Each month, Informed SLP members receive a link to read, print, or listen to the Evidence You Can Use reviews:
You can also browse archives by topic:
…or search for a specific topic:
Here are some sample reviews.
They’re all editorial reviews of the research, with lots of links out to additional information and sometimes even free therapy materials (that’s our favorite— when the scientists share treatment protocols!)
True or False: Healthy people do not silently aspirate.
FALSE! Huh? According to this study by Butler et al. (2018), while most healthy participants, of course, did not have penetration or aspiration, 18% of participants aspirated at some point during the study and 75% of those aspirators did not cough or clear their throats. Let’s dig a little deeper into the details:
The participants, aged 30–90, in this study were all HEALTHY. No history of swallowing, speech, or voice problems and no known neurologic or otolaryngologic disorders. They could walk, talk, and they all considered themselves to be healthy. No remote stroke. No reported pneumonias. Anyone with a reason for an SLP referral was not included in this study.
This study used Fiberoptic Endoscopic Evaluation of Swallowing (FEES) to look at the Penetration-Aspiration Scale (PAS) ratings of swallows of different volumes of water and milk. The breakdown of these results by age, sex, volume, and more is in Tables 3 and 4 and they are definitely worth looking at yourself if you ever read or write FEES reports.
Let’s get back to healthy people silently aspirating. First, over 80% of penetration episodes and 64% of aspiration episodes did not cause a throat clear or cough. This means we need to seriously reevaluate the assumption that silent aspiration is necessarily disordered and consider if, in general, we are over-interpreting penetration or aspiration that does not cause a response.
How much aspiration are we talking about here? The author describes “the majority (but not all) of the aspiration events in this study to be trace in nature ranging from a pea-sized amount of aspirate just below the level of the vocal folds to a small thin line of aspirate coursing down the anterior trachea.” So, it’s there, but typically not a ton of liquid entering the lungs. Also, most of the participants who aspirated did so intermittently. A third of the participants in their 80s silently aspirated at least once, but this only occurred in less than 3% of the trials.
Most of the people who were aspirating, silently or not, were over 60 with an increasing chance of aspiration as the participants got older. And, overall, PAS scores were slightly higher for milk (2% or whole) when compared with water, though this effect was only significant in participants over 70 (Figure 1). While the impact wasn’t huge, if you typically use milk in your FEES studies and your patient aspirated, you could consider also testing water. Or vice versa, depending on your concerns for that particular patient.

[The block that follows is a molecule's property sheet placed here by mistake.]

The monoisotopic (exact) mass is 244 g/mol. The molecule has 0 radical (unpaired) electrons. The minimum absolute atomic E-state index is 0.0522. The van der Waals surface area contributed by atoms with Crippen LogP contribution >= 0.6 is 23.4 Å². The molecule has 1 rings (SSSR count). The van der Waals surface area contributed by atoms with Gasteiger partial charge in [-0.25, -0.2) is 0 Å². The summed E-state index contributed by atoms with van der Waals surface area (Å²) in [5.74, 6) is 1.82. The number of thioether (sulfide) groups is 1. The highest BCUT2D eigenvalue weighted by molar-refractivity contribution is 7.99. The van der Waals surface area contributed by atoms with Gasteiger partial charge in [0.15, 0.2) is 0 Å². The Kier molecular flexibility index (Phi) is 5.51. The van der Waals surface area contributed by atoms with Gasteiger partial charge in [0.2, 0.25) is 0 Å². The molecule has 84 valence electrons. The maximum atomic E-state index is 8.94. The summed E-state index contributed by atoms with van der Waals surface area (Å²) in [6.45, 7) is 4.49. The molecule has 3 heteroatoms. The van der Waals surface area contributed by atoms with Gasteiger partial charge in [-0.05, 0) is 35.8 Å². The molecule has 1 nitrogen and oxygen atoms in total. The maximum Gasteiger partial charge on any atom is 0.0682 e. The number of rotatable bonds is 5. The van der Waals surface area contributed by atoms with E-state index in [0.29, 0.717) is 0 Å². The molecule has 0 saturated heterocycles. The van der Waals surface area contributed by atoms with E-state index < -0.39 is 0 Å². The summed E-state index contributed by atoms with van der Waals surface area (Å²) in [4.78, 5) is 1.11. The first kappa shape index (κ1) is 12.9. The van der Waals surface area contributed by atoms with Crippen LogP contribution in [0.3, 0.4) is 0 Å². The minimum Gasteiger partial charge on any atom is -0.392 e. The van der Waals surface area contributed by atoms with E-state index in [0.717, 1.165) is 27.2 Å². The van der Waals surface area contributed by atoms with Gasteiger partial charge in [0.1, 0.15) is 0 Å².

These results also raise the question: how do we know these “healthy” people aren’t actually getting sick from what they’re aspirating? While we don’t know for sure, there were no significant differences between aspirators and non-aspirators when looking at chest CTs. These healthy aspirators appear to be, well, healthy.
There are too many interesting findings in this article to discuss all of them here. Read the article to find out more about differences in aspiration risk between men and women and if aspirators and nonaspirators stayed in those same groups over time.
Anything else? Yes. We have to keep in mind that these results only apply to FEES. These results are inconsistent with findings from normative studies done with videofluoroscopy of older people. The authors discuss some possible reasons, but for now, stick with using these results to help interpret FEES.
The main takeaway from this study is that the normal range of aspiration is likely bigger than we had previously thought, especially in people over 60. These findings are a good reminder for us to always consider the whole picture of a patient’s health, history, and risk factors for aspiration pneumonia before automatically interpreting (silent) aspiration as disordered and something to be avoided at all costs.
Butler, S.G., Stuart, A., Markley, L., Feng, X., Kritchevsky, S. (2018) Aspiration as a Function of Age, Sex, Liquid Type, Bolus Volume, and Bolus Delivery Across the Healthy Adult Life Span. Annals of Otology, Rhinology & Laryngology. doi: 10.1177/000348.
Ahhh! How intense should voice treatment be?
Treatment intensity is not a new topic for The Informed SLP (see How much treatment is enough?), but it’s worth discussing in our new adult medical section as it is a topic that spans the ages—and the research!
Two recent articles tackle this subject by exploring optimal frequency and dosage for voice treatment.
In the first study, researchers compared massed practice (“intense” training with closely timed treatment sessions) to spaced practice ("traditional" treatment with longer intervals between sessions). They found that short-term, intense voice treatment was at least equally effective as traditional treatment for individuals with dysphonia even after 1 year. In this service delivery model, participants had better compliance with appointments than in the "traditional" model. However, participants did not report significant improvement in daily living on psychosocial measures. This study supports the idea that there may be a “golden mean” between intensive and traditional therapy frequency. This may come as a relief in the face of a high caseload, limited appointment availability, insurance limitations, transportation issues, etc.
Researchers offer the following suggestions for designing your client’s voice treatment: